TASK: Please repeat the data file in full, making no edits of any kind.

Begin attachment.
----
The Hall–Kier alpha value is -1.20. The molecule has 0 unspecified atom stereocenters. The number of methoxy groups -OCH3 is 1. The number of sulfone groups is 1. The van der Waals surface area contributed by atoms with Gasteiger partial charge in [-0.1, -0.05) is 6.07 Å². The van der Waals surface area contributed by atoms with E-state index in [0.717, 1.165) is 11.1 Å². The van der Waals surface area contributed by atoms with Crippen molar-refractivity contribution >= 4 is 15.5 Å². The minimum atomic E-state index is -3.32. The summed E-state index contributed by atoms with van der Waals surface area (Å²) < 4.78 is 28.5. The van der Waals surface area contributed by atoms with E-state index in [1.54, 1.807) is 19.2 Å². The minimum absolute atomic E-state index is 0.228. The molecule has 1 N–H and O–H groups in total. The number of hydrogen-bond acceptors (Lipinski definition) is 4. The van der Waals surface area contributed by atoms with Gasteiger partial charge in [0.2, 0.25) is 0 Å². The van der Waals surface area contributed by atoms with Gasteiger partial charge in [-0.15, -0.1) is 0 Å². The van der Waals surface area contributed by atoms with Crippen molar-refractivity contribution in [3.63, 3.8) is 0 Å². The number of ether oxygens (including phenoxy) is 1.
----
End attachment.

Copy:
The Hall–Kier alpha value is -1.20. The molecule has 0 unspecified atom stereocenters. The number of methoxy groups -OCH3 is 1. The number of sulfone groups is 1. The van der Waals surface area contributed by atoms with Gasteiger partial charge in [-0.1, -0.05) is 6.07 Å². The van der Waals surface area contributed by atoms with E-state index in [0.717, 1.165) is 11.1 Å². The van der Waals surface area contributed by atoms with Crippen molar-refractivity contribution >= 4 is 15.5 Å². The minimum atomic E-state index is -3.32. The summed E-state index contributed by atoms with van der Waals surface area (Å²) < 4.78 is 28.5. The van der Waals surface area contributed by atoms with E-state index in [1.54, 1.807) is 19.2 Å². The minimum absolute atomic E-state index is 0.228. The molecule has 1 N–H and O–H groups in total. The number of hydrogen-bond acceptors (Lipinski definition) is 4. The van der Waals surface area contributed by atoms with Gasteiger partial charge in [0.2, 0.25) is 0 Å². The van der Waals surface area contributed by atoms with Gasteiger partial charge in [-0.15, -0.1) is 0 Å². The van der Waals surface area contributed by atoms with Crippen molar-refractivity contribution in [3.63, 3.8) is 0 Å². The number of ether oxygens (including phenoxy) is 1.